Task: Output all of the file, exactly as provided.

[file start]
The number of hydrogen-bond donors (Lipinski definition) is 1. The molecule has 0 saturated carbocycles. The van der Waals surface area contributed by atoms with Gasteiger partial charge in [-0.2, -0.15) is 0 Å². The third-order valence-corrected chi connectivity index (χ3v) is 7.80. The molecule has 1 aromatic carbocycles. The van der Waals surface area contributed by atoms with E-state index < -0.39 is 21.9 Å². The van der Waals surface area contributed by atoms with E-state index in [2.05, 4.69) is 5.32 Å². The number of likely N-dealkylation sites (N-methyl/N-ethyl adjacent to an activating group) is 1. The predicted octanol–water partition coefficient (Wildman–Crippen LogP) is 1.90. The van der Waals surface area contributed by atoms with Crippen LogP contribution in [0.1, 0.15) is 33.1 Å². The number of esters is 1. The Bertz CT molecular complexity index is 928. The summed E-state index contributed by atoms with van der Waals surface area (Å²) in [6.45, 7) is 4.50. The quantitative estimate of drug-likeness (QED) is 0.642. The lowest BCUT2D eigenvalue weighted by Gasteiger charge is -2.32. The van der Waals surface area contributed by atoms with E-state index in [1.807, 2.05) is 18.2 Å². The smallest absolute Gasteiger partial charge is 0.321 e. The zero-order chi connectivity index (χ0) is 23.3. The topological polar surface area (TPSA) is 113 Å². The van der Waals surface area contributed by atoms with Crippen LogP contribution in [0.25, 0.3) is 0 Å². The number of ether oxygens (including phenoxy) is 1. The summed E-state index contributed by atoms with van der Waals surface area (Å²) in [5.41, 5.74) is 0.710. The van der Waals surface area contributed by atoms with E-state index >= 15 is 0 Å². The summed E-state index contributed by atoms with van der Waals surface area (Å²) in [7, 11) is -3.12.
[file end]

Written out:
The number of hydrogen-bond donors (Lipinski definition) is 1. The molecule has 0 saturated carbocycles. The van der Waals surface area contributed by atoms with Gasteiger partial charge in [-0.2, -0.15) is 0 Å². The third-order valence-corrected chi connectivity index (χ3v) is 7.80. The molecule has 1 aromatic carbocycles. The van der Waals surface area contributed by atoms with E-state index < -0.39 is 21.9 Å². The van der Waals surface area contributed by atoms with E-state index in [2.05, 4.69) is 5.32 Å². The number of likely N-dealkylation sites (N-methyl/N-ethyl adjacent to an activating group) is 1. The predicted octanol–water partition coefficient (Wildman–Crippen LogP) is 1.90. The van der Waals surface area contributed by atoms with Crippen LogP contribution in [0.1, 0.15) is 33.1 Å². The number of esters is 1. The Bertz CT molecular complexity index is 928. The summed E-state index contributed by atoms with van der Waals surface area (Å²) in [6.45, 7) is 4.50. The quantitative estimate of drug-likeness (QED) is 0.642. The lowest BCUT2D eigenvalue weighted by Gasteiger charge is -2.32. The van der Waals surface area contributed by atoms with E-state index in [1.807, 2.05) is 18.2 Å². The smallest absolute Gasteiger partial charge is 0.321 e. The zero-order chi connectivity index (χ0) is 23.3. The topological polar surface area (TPSA) is 113 Å². The van der Waals surface area contributed by atoms with Crippen LogP contribution in [0.25, 0.3) is 0 Å². The number of ether oxygens (including phenoxy) is 1. The summed E-state index contributed by atoms with van der Waals surface area (Å²) in [5.41, 5.74) is 0.710. The van der Waals surface area contributed by atoms with E-state index >= 15 is 0 Å². The summed E-state index contributed by atoms with van der Waals surface area (Å²) in [7, 11) is -3.12.